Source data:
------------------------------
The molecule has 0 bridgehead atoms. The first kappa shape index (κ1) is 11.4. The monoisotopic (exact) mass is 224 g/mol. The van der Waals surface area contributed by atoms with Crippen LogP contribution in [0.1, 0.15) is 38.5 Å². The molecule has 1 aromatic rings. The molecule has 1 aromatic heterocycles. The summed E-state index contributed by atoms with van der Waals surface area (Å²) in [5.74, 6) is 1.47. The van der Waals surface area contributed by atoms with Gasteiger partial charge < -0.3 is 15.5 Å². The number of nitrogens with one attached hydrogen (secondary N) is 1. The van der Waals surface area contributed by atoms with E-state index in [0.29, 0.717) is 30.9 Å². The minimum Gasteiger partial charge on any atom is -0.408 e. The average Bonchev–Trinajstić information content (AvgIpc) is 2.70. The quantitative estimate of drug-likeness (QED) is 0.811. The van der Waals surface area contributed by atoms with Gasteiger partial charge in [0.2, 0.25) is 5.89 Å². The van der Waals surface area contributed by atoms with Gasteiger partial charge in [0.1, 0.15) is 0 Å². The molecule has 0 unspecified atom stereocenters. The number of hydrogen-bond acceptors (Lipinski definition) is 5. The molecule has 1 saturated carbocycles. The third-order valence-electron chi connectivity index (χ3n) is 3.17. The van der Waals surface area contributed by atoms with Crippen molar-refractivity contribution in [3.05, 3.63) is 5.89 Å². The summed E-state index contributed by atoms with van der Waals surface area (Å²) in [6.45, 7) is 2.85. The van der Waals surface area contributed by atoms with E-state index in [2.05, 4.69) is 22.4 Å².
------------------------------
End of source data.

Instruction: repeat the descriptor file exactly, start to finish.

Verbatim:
The molecule has 0 bridgehead atoms. The first kappa shape index (κ1) is 11.4. The monoisotopic (exact) mass is 224 g/mol. The van der Waals surface area contributed by atoms with Crippen LogP contribution in [0.1, 0.15) is 38.5 Å². The molecule has 1 aromatic rings. The molecule has 1 aromatic heterocycles. The summed E-state index contributed by atoms with van der Waals surface area (Å²) in [5.74, 6) is 1.47. The van der Waals surface area contributed by atoms with Gasteiger partial charge < -0.3 is 15.5 Å². The number of nitrogens with one attached hydrogen (secondary N) is 1. The van der Waals surface area contributed by atoms with E-state index in [0.29, 0.717) is 30.9 Å². The minimum Gasteiger partial charge on any atom is -0.408 e. The average Bonchev–Trinajstić information content (AvgIpc) is 2.70. The quantitative estimate of drug-likeness (QED) is 0.811. The van der Waals surface area contributed by atoms with Gasteiger partial charge in [0.2, 0.25) is 5.89 Å². The van der Waals surface area contributed by atoms with Gasteiger partial charge in [0.1, 0.15) is 0 Å². The molecule has 0 unspecified atom stereocenters. The number of hydrogen-bond acceptors (Lipinski definition) is 5. The molecule has 1 saturated carbocycles. The third-order valence-electron chi connectivity index (χ3n) is 3.17. The van der Waals surface area contributed by atoms with Crippen molar-refractivity contribution in [3.05, 3.63) is 5.89 Å². The summed E-state index contributed by atoms with van der Waals surface area (Å²) in [6.45, 7) is 2.85. The van der Waals surface area contributed by atoms with E-state index in [2.05, 4.69) is 22.4 Å².